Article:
Paris Jackson Tribute
October 9, 2011 by staff
Paris Jackson Tribute, Greatest hits, soul singers and three generations of the family of Michael Jackson – including children – held the King of Pop in an energetic tribute concert on Saturday, urging fans to concentrate on the music of the evening star instead of his death.
The period prior to the “Michael always” concert was marred by the murder trial in Los Angeles of Jackson’s doctor, and is marked by criticism from fans, weak ticket sales and dissent within the Jackson family. But once the four-hour show started, the musical genius of Jackson, and warm tributes from friends and family, carried the night.
“We are pleased to be here on this special night to honor our father,” said 13-year-old daughter Paris Jackson, who made a brief appearance on stage with Prince brothers, 14 and 9 years old Michael Joseph Jr., known as Blanket.
Children wearing costumes that evoke his father’s famous styles – Paris more surprisingly, in a red and black “Thriller”-style jacket. Manta was stoic and shy, but older children smiled and expressed confidence in the center of attention.
In a scenario with a giant glove, musicians, including Christina Aguilera, Gladys Knight and Cee Lo Green performed songs from Jackson’s entire career – from his childhood with the Jackson 5 through monster solo albums like “Thriller” and “Bad”.
The Black Eyed Peas, probably the biggest act on the bill, out of the lineup this week, citing “unavoidable circumstances.”
Participants urged fans to ignore the criticism and controversy, and to revel in the celebration of Jackson’s musical legacy.
“This is not in dispute,” said R & B star Ne-Yo, who opened the show with a rendition of “Billie Jean” with a passable moonwalk. “This is not the test. It is not death. It is the celebration of his life. This is the celebration of his music.”
The crowd of 50,000 strong at the Millennium Stadium in Cardiff was what he did, roaring with approval of the Jackson brothers Marlon, Tito and Jackie – three-fifths of the original Jackson 5 – took the stage to perform “Blame It On The Boogie “with the British boyband JLS.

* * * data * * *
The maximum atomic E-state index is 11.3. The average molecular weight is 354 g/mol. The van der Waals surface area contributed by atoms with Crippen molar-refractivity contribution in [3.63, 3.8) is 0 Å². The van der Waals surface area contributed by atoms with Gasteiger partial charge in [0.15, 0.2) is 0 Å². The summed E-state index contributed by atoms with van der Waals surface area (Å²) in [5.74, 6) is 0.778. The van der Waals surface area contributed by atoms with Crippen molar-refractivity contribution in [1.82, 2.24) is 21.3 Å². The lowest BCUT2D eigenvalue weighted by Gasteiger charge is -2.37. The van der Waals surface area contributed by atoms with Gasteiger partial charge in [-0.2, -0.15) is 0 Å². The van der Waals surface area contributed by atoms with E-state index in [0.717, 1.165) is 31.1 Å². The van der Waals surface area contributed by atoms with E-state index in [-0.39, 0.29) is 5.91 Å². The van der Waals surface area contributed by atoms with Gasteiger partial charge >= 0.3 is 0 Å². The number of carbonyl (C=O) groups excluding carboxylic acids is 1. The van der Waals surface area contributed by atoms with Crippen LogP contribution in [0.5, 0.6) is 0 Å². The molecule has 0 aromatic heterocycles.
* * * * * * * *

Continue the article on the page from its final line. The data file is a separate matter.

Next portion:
“You can feel the spirit of the house tonight?” asked Marlon. Judging by applause, fedora hats and white gloves in the audience, many would.
Jackson died in June 2009, at age 50, he was preparing for a concert series in London.
His last hours have been revived in graphic detail the murder trial of Dr. Conrad Murray, Jackson accused of giving a lethal dose of the anesthetic propofol and other sedatives in the room of his rented mansion on June 25, 2009.
“This is a great counter-act,” said Motown great Smokey Robinson, who sang a soulful version of “She’s out of my life.” ”And it gives people something to make you happy, instead of thinking about what is happening in the trial. ”
The show mined a rich trove of hits from Jackson. Leona Lewis sang “I’ll be there,” Beyonce delivered in early single “I Want to Be Where You Are” and Jamie Foxx performed “Rock With You”. Aguilera sang Charlie Chaplin’s “Smile” – one of Jackson’s favorite songs.
“Tonight is a history lesson,” Foxx told the crowd. “We will cover five decades of greatness.”
The show climaxed with the Knight to perform the poignant “Gone Too Soon” before a final poignant led most of the artists – and the children of Jackson – returns to the stage of exuberant “Do not stop Til “enough”.
The concert has divided the King of Pop family and his followers. The three brothers, his sister La Toya and 3T vocal group – made up of three of Michael’s nephews – all performed, while 81-year-old matriarch Katherine was in the audience.
But the brothers Michael, Jermaine and Randy and sister Janet have stayed away, saying it is wrong to keep the show at the same time that Murray’s trial.
Before the show, Marlon Jackson said he respected the decision of his brothers, but said he was sure that Michael would have approved.
“Each of us grieves differently,” he said. “We want to celebrate the positive aspects of his life, the positive things he did.”
Some groups of fans around the program also criticized ticket prices that began around 100 and by what some consider as a way out of Cardiff, 150 miles (240 kilometers) west of London.
“I think we should wait, not only by the Murray trial,” said Wesley Noorhoff, Dutch club president Michael Jackson fan. “If you make a tribute to Michael, it has to be the best there is, like Michael.”
But those who came to Cardiff, said it was an appropriate antidote to the grim spectacle court in Los Angeles.
“A lot of negativity in the courtroom,” said Ronnie Lee, a truck driver 32-year-old from Pembroke, Wales, wearing a “Thriller” T-shirt. “This is an opportunity to say” Thank you Michael “and celebrate the music.”
As the crowd spilled out of the stadium, opinions were divided.
“Rubbish,” said Sophie Stockdale, 23. “If you wanted to see Beyonce in the video link, you can do on YouTube.”
But Sophie Morris, also 23, said she loved him.
“It was unbelievable,” he said. “In fact, he shouted three or four times.”
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